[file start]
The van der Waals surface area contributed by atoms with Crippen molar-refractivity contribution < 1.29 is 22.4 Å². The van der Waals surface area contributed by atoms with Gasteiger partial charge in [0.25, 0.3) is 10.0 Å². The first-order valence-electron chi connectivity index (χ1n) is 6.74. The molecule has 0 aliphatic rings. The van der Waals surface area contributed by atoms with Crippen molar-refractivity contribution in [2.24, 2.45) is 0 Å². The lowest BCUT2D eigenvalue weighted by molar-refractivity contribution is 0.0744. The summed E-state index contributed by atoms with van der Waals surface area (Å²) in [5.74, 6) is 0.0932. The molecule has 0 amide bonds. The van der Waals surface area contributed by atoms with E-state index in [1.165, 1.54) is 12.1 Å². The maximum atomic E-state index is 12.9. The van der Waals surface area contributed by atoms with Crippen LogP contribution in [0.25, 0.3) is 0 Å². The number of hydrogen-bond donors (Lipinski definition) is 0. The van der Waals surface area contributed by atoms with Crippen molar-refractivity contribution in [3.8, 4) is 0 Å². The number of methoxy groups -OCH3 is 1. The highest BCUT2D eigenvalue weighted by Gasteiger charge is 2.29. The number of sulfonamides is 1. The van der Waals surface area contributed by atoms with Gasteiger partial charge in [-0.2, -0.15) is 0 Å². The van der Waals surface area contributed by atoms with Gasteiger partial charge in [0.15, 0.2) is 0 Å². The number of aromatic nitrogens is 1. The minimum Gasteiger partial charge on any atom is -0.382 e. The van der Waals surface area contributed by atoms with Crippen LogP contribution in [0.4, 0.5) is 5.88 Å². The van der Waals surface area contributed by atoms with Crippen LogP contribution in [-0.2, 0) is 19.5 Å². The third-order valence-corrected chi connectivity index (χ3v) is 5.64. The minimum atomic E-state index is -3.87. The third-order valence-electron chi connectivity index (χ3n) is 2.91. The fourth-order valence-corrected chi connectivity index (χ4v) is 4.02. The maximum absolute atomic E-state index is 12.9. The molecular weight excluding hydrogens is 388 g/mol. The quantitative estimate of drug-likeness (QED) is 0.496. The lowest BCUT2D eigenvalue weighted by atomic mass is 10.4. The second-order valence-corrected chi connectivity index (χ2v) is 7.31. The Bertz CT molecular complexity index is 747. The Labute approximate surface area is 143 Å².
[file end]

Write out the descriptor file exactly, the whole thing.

The van der Waals surface area contributed by atoms with Crippen molar-refractivity contribution < 1.29 is 22.4 Å². The van der Waals surface area contributed by atoms with Gasteiger partial charge in [0.25, 0.3) is 10.0 Å². The first-order valence-electron chi connectivity index (χ1n) is 6.74. The molecule has 0 aliphatic rings. The van der Waals surface area contributed by atoms with Crippen molar-refractivity contribution in [2.24, 2.45) is 0 Å². The lowest BCUT2D eigenvalue weighted by molar-refractivity contribution is 0.0744. The summed E-state index contributed by atoms with van der Waals surface area (Å²) in [5.74, 6) is 0.0932. The molecule has 0 amide bonds. The van der Waals surface area contributed by atoms with E-state index in [1.165, 1.54) is 12.1 Å². The maximum atomic E-state index is 12.9. The van der Waals surface area contributed by atoms with Crippen LogP contribution in [0.25, 0.3) is 0 Å². The number of hydrogen-bond donors (Lipinski definition) is 0. The van der Waals surface area contributed by atoms with Crippen molar-refractivity contribution in [3.8, 4) is 0 Å². The number of methoxy groups -OCH3 is 1. The highest BCUT2D eigenvalue weighted by Gasteiger charge is 2.29. The number of sulfonamides is 1. The van der Waals surface area contributed by atoms with Gasteiger partial charge in [-0.2, -0.15) is 0 Å². The van der Waals surface area contributed by atoms with Gasteiger partial charge in [0.15, 0.2) is 0 Å². The number of aromatic nitrogens is 1. The minimum Gasteiger partial charge on any atom is -0.382 e. The van der Waals surface area contributed by atoms with Crippen LogP contribution in [0.4, 0.5) is 5.88 Å². The van der Waals surface area contributed by atoms with Crippen LogP contribution in [-0.2, 0) is 19.5 Å². The third-order valence-corrected chi connectivity index (χ3v) is 5.64. The minimum atomic E-state index is -3.87. The third-order valence-electron chi connectivity index (χ3n) is 2.91. The fourth-order valence-corrected chi connectivity index (χ4v) is 4.02. The maximum absolute atomic E-state index is 12.9. The molecular weight excluding hydrogens is 388 g/mol. The quantitative estimate of drug-likeness (QED) is 0.496. The lowest BCUT2D eigenvalue weighted by atomic mass is 10.4. The second-order valence-corrected chi connectivity index (χ2v) is 7.31. The Bertz CT molecular complexity index is 747. The Labute approximate surface area is 143 Å².